Genetic factors explain half of all variance in serum eosinophil cationic protein

C. Elmose, A. Sverrild, S. van der Sluis, K.O. Kyvik, V. Backer, S.F. Thomsen

Research output: Contribution to JournalArticleAcademicpeer-review

Abstract

Background: Eosinophil cationic protein (ECP) is one of four basic proteins of the secretory granules of eosinophils. It has a variety of functions associated with inflammatory responses. Little is known about the causes for variation in serum ECP levels. Aim: To identify factors associated with variation in serum ECP and to determine the relative proportion of the variation in ECP due to genetic and non-genetic factors, in an adult twin sample. Methods: A sample of 575 twins, selected through a proband with self-reported asthma, had serum ECP, lung function, airway responsiveness to methacholine, exhaled nitric oxide, and skin test reactivity, measured. Linear regression analysis and variance component models were used to study factors associated with variation in ECP and the relative genetic influence on ECP levels. Results: Sex (regression coefficient = -0.107, P < 0.001), body mass index (BMI) (0.007, P = 0.028), and airway responsiveness to methacholine (0.074, P = 0.001) were significantly associated with ECP. Adjusted for these factors, ECP correlated 0.53 (P < 0.001) and 0.27 (P = 0.001) in monozygotic and dizygotic twins, respectively (P-value for difference = 0.05). According to the most parsimonious variance component model, genetic factors accounted for 57% (CI: 42-72%, P < 0.001) of the variance in ECP levels, whereas the remainder (43%) was ascribable to non-shared environmental factors. The genetic correlation between ECP and airway responsiveness to methacholine was statistically non-significant (r = -0.11, P = 0.50). Conclusion: Around half of all variance in serum ECP is explained by genetic factors. Serum ECP is influenced by sex, BMI, and airway responsiveness. Serum ECP and airway responsiveness seem not to share genetic variance.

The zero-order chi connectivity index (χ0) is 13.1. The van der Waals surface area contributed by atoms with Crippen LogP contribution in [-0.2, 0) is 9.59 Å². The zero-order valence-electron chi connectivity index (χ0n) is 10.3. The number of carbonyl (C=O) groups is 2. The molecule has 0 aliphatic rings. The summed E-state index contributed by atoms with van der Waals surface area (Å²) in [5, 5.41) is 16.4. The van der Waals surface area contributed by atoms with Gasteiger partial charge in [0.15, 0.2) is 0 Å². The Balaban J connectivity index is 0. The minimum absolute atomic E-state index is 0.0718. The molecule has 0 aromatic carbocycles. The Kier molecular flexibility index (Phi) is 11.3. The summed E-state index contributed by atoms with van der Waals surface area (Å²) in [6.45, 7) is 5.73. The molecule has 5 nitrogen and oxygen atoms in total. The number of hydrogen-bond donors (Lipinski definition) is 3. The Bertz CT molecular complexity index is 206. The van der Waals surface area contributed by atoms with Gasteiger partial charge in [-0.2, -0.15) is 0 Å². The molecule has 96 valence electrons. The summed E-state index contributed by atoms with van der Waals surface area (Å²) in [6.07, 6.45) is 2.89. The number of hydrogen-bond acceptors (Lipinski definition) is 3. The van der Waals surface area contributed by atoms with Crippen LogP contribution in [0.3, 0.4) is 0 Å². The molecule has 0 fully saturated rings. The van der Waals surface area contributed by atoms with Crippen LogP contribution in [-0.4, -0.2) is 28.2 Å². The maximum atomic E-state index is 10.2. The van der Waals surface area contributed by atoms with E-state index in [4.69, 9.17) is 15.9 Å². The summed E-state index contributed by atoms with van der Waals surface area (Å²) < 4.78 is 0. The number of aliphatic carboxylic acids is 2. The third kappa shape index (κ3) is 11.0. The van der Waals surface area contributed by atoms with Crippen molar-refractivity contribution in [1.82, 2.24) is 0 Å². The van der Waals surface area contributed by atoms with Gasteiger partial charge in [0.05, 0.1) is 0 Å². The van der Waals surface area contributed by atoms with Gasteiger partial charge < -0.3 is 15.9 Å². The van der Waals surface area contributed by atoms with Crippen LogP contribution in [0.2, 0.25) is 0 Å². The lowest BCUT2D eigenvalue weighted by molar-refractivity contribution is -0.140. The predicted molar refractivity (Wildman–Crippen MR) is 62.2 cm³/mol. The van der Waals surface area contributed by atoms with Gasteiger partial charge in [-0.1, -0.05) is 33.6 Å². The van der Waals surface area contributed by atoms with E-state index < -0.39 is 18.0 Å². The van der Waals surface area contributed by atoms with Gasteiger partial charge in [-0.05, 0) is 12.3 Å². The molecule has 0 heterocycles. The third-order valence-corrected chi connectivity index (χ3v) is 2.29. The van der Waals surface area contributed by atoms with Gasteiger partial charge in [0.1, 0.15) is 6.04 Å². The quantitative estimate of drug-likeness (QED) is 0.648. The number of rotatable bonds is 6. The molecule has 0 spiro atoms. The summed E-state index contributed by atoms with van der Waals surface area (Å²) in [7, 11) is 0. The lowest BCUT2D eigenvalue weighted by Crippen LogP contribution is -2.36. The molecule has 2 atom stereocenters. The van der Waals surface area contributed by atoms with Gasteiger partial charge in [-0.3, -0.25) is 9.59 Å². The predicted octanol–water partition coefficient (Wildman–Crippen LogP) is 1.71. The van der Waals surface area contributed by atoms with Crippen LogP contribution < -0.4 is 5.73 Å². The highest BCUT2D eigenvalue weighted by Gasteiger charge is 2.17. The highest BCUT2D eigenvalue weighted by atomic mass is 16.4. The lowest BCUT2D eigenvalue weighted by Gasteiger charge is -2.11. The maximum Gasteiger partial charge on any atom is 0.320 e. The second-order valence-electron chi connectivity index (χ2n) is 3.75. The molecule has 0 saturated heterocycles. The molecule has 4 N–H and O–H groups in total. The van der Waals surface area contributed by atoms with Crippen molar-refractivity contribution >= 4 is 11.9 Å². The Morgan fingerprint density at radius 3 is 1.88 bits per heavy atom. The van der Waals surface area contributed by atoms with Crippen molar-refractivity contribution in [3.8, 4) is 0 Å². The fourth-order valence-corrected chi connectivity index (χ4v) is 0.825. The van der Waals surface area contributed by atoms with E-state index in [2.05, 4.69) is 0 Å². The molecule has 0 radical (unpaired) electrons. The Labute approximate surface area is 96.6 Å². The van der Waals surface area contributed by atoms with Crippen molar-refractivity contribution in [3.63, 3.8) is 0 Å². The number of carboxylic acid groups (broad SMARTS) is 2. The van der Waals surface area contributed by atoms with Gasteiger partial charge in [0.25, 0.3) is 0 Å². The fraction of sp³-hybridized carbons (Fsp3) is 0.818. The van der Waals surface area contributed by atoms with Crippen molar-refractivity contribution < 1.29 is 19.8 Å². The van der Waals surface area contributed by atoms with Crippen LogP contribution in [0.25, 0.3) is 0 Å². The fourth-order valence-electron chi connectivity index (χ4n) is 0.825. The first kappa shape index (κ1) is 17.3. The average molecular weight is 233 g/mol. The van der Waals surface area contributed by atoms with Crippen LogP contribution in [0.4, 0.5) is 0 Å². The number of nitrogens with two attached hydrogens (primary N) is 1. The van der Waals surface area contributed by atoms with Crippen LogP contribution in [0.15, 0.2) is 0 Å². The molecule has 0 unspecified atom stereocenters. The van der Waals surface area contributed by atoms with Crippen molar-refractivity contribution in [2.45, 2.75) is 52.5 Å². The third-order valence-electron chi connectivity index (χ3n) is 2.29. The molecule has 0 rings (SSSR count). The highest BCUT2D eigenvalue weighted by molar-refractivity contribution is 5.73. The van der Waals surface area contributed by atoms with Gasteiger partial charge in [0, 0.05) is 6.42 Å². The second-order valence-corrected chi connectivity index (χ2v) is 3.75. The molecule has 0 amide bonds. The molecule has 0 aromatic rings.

Original languageEnglish
Pages (from-to)1525-1530
JournalClinical and Experimental Allergy
Volume44
Issue number12
DOIs
Publication statusPublished - 2014

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Eosinophil Cationic Protein
Methacholine Chloride
Body Mass Index
Dizygotic Twins
Monozygotic Twins
Genetic Models
Secretory Vesicles
Skin Tests
Eosinophils

Cite this

Elmose, C. ; Sverrild, A. ; van der Sluis, S. ; Kyvik, K.O. ; Backer, V. ; Thomsen, S.F. / Genetic factors explain half of all variance in serum eosinophil cationic protein. In: Clinical and Experimental Allergy. 2014 ; Vol. 44, No. 12. pp. 1525-1530.
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title = "Genetic factors explain half of all variance in serum eosinophil cationic protein",
abstract = "Background: Eosinophil cationic protein (ECP) is one of four basic proteins of the secretory granules of eosinophils. It has a variety of functions associated with inflammatory responses. Little is known about the causes for variation in serum ECP levels. Aim: To identify factors associated with variation in serum ECP and to determine the relative proportion of the variation in ECP due to genetic and non-genetic factors, in an adult twin sample. Methods: A sample of 575 twins, selected through a proband with self-reported asthma, had serum ECP, lung function, airway responsiveness to methacholine, exhaled nitric oxide, and skin test reactivity, measured. Linear regression analysis and variance component models were used to study factors associated with variation in ECP and the relative genetic influence on ECP levels. Results: Sex (regression coefficient = -0.107, P < 0.001), body mass index (BMI) (0.007, P = 0.028), and airway responsiveness to methacholine (0.074, P = 0.001) were significantly associated with ECP. Adjusted for these factors, ECP correlated 0.53 (P < 0.001) and 0.27 (P = 0.001) in monozygotic and dizygotic twins, respectively (P-value for difference = 0.05). According to the most parsimonious variance component model, genetic factors accounted for 57{\%} (CI: 42-72{\%}, P < 0.001) of the variance in ECP levels, whereas the remainder (43{\%}) was ascribable to non-shared environmental factors. The genetic correlation between ECP and airway responsiveness to methacholine was statistically non-significant (r = -0.11, P = 0.50). Conclusion: Around half of all variance in serum ECP is explained by genetic factors. Serum ECP is influenced by sex, BMI, and airway responsiveness. Serum ECP and airway responsiveness seem not to share genetic variance.",